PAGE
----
Southern Alberta Newspapers
4-H clubs from across southern Alberta celebrated the club’s provincial centennial anniversary on Saturday.
About 30 clubs came together for a 4-H trade show at Exhibition Park to spend the afternoon showcasing each club and activities the groups are involved in.
There were also a number of educational showcases with speakers and interactive activities. 4-H members had an opportunity to come together, play games and take part in craft projects such as seed art.
“I think that anytime an organization can celebrate 100 years of being in existence is an amazing accomplishment,” said Andy Pittman, chairman of the Southern Region of 4-H Alberta Celebration Committee.
“If, after 100 years, you are still true to your identity, and creating amazing young leaders, community leaders, and representatives of your organization, and still thriving in numbers, I think that is worthy of celebration.”
The trade show marked the start of a day intended to kickoff the 2017 centennial celebration Ð a day that included a reception, the filling of a unique time capsule that, when filled, will be on display at Exhibition Park and a banquet featuring a number of dignitaries.
Special guest David Poulsen, a celebrated pro rodeo announcer, award-winning author and 4-H leader hailing from the Claresholm area, was scheduled to speak to those in attendance.
The 4-H southern region covers the province south of Calgary and to three Alberta borders.
There are nearly 1,000 members and nearly 300 registered leaders in that area. There is also an introductory 4-H group for six-to-eight-year-olds who are too young to be members with nearly 100 participants. All told, there are 56 clubs in the region.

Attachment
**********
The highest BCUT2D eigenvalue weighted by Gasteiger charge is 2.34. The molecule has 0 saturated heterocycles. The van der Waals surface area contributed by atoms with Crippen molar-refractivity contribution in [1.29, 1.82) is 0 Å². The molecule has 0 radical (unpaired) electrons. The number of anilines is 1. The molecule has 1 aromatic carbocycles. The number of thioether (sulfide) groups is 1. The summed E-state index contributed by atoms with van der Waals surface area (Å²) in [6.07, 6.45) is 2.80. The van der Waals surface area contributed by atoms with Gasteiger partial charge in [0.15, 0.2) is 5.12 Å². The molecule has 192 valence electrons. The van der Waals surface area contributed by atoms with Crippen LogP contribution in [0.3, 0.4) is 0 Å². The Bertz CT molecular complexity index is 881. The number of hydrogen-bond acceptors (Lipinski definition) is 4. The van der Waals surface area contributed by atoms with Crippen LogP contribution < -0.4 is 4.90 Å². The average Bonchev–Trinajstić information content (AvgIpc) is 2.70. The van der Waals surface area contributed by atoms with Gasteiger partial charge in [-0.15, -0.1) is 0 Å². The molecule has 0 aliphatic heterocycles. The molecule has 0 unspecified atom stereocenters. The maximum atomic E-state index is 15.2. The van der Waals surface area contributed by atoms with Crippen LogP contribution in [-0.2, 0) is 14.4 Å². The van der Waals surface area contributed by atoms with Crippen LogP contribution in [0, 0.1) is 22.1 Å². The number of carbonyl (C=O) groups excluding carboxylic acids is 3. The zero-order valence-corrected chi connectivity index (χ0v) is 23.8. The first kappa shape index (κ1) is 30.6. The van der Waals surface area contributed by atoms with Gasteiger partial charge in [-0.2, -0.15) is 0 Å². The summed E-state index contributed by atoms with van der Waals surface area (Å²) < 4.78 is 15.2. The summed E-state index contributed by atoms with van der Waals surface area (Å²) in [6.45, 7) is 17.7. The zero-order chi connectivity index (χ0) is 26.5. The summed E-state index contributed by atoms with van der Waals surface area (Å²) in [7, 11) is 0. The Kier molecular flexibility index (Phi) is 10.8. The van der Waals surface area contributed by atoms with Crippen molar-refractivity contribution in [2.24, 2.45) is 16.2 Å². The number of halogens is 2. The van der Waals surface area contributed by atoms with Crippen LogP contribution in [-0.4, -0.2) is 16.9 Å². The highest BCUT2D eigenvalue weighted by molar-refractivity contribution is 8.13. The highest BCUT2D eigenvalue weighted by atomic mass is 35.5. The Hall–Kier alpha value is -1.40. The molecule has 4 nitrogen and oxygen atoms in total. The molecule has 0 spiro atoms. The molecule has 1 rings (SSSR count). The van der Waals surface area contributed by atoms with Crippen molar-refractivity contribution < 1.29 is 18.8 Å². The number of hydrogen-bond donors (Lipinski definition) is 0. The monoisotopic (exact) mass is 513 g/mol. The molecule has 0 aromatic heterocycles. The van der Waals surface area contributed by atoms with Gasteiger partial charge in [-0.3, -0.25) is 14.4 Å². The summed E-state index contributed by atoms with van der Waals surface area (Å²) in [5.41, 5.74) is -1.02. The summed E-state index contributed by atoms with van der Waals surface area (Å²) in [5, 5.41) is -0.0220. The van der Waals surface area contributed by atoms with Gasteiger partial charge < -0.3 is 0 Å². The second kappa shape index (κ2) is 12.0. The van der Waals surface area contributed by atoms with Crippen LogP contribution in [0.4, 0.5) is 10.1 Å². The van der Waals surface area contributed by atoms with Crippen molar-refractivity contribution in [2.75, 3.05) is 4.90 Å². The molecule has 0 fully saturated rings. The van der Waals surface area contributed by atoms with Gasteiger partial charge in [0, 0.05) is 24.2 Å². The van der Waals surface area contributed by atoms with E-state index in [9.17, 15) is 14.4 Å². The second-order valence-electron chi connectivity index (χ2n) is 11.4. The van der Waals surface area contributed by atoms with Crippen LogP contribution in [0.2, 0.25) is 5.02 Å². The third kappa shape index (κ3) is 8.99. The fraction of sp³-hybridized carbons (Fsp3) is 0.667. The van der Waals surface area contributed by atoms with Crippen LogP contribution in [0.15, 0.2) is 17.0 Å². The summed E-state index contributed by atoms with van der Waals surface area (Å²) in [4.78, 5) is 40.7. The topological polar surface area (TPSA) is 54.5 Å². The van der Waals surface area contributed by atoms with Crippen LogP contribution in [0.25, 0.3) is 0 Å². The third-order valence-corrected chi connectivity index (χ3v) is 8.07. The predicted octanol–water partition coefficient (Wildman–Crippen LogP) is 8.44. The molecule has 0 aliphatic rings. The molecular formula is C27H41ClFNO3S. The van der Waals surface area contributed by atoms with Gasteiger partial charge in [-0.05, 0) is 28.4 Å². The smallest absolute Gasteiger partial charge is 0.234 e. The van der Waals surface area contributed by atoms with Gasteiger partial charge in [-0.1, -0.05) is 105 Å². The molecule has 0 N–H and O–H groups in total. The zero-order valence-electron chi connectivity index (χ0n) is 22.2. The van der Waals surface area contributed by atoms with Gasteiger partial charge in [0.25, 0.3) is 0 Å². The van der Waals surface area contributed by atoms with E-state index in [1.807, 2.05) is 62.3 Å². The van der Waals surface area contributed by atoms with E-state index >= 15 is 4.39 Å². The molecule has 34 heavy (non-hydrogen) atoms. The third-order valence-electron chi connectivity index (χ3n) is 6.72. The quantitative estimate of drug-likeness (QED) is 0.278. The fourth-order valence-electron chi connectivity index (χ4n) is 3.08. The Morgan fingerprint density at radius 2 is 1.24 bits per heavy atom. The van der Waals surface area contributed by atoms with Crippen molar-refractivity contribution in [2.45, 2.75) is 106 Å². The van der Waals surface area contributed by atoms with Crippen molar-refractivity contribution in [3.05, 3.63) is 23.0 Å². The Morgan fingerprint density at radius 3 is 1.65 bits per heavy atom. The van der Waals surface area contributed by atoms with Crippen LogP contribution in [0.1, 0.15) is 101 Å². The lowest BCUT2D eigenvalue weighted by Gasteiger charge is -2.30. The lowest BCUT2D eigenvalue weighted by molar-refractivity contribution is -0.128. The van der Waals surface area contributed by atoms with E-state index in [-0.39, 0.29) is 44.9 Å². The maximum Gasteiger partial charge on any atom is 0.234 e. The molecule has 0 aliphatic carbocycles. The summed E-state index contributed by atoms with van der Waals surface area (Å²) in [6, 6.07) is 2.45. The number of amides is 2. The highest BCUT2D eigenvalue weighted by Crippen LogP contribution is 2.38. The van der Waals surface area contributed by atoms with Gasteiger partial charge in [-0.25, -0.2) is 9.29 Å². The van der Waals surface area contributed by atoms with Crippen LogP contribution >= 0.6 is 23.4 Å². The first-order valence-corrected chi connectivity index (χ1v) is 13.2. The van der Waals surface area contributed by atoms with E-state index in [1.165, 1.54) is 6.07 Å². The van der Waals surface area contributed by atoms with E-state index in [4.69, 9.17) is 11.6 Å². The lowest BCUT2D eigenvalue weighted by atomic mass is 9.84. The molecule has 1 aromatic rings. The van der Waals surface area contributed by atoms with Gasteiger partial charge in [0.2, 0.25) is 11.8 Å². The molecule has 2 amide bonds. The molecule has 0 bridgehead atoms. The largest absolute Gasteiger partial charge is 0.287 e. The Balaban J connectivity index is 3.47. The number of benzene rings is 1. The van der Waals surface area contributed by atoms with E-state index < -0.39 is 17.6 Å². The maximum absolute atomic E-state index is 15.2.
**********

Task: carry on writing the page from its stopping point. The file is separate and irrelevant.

“It’s a good representation across the region,” said Pittman.
One aspect of 4-H many might not realize is how versatile the focus of the clubs can be. “I think, when they hear the phrase ‘4-H,’ they think of cows and cooking,” said Pittman. “But there are so many other things you can do from mechanics to automotives, to woodworking. There is a snowmobiling club in the southern region.
“If you can find a leader who has the experience to be able to lead kids through a project, there is no limit, literally, to what you can do.
“4-H still has a rural base, which we are very proud of, but there is definitely a wider base, which is unlimited, whether you are from the country or the city. You can be in 4-H.”
While those projects are important to keeping young people interested and teaching them important skills, it’s almost universally accepted that it is the other skills children learn in 4-H which really help them to be upstanding and contributing members of society.
“Those that have been involved in 4-H understand the importance of giving back to a community that has given to you,” Pittman said.
“You see that in the alumni throughout the region and in the province. It’s very important to them to give back.
“Life skills are absolutely the main thing kids get out of 4-H,” he said, listing public speaking, consumer decision-making, record-keeping and community service among those skills learned by members.
Arend Pelleboer, with the Lethbridge Northern 4-H Beef Club, said he was impressed with the fact 4-H has been able to hit a centennial milestone.
“I think it’s a good program, and I think it will stay around another 100 years,” he said.
Pelleboer said all of his children have gone through the 4-H program, and he currently has one child still in 4-H.
“The program itself gives them something to do, and gives them some responsibility,” he said. “In this case, to look after a calf and raise it up to a market steer. But there are fun things to do, and highway clean-ups, and meeting, and how to lead those meetings Ð that’s very important.”